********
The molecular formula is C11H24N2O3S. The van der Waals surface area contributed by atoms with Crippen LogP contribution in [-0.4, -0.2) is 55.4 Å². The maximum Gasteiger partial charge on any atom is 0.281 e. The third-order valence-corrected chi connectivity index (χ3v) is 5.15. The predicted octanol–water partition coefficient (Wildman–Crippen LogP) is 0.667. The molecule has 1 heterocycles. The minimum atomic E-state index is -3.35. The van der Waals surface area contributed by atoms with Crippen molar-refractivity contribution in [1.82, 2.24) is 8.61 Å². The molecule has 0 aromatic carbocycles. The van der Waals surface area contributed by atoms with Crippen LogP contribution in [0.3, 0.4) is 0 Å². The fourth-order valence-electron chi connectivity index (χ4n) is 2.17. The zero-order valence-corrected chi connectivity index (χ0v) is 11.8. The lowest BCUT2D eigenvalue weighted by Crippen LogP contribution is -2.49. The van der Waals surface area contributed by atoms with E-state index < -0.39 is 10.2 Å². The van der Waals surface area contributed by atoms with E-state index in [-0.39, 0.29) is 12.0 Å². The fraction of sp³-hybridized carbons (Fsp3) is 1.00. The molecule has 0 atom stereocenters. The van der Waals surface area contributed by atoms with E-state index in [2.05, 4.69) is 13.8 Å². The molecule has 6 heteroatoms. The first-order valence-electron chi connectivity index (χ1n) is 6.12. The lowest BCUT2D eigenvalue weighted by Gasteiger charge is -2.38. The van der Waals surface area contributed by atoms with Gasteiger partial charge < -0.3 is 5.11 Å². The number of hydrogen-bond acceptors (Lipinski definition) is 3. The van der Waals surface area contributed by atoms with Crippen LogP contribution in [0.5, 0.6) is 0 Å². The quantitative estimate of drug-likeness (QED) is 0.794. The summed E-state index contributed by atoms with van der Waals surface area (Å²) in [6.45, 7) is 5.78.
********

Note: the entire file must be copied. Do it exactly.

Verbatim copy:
The molecular formula is C11H24N2O3S. The van der Waals surface area contributed by atoms with Crippen LogP contribution in [-0.4, -0.2) is 55.4 Å². The maximum Gasteiger partial charge on any atom is 0.281 e. The third-order valence-corrected chi connectivity index (χ3v) is 5.15. The predicted octanol–water partition coefficient (Wildman–Crippen LogP) is 0.667. The molecule has 1 heterocycles. The minimum atomic E-state index is -3.35. The van der Waals surface area contributed by atoms with Crippen molar-refractivity contribution in [1.82, 2.24) is 8.61 Å². The molecule has 0 aromatic carbocycles. The van der Waals surface area contributed by atoms with Crippen LogP contribution in [0.3, 0.4) is 0 Å². The fourth-order valence-electron chi connectivity index (χ4n) is 2.17. The zero-order valence-corrected chi connectivity index (χ0v) is 11.8. The lowest BCUT2D eigenvalue weighted by Crippen LogP contribution is -2.49. The van der Waals surface area contributed by atoms with E-state index < -0.39 is 10.2 Å². The van der Waals surface area contributed by atoms with E-state index in [-0.39, 0.29) is 12.0 Å². The fraction of sp³-hybridized carbons (Fsp3) is 1.00. The molecule has 0 atom stereocenters. The van der Waals surface area contributed by atoms with E-state index in [2.05, 4.69) is 13.8 Å². The molecule has 6 heteroatoms. The first-order valence-electron chi connectivity index (χ1n) is 6.12. The lowest BCUT2D eigenvalue weighted by Gasteiger charge is -2.38. The van der Waals surface area contributed by atoms with Gasteiger partial charge < -0.3 is 5.11 Å². The number of hydrogen-bond acceptors (Lipinski definition) is 3. The van der Waals surface area contributed by atoms with Crippen LogP contribution in [0.5, 0.6) is 0 Å². The quantitative estimate of drug-likeness (QED) is 0.794. The summed E-state index contributed by atoms with van der Waals surface area (Å²) in [6.45, 7) is 5.78.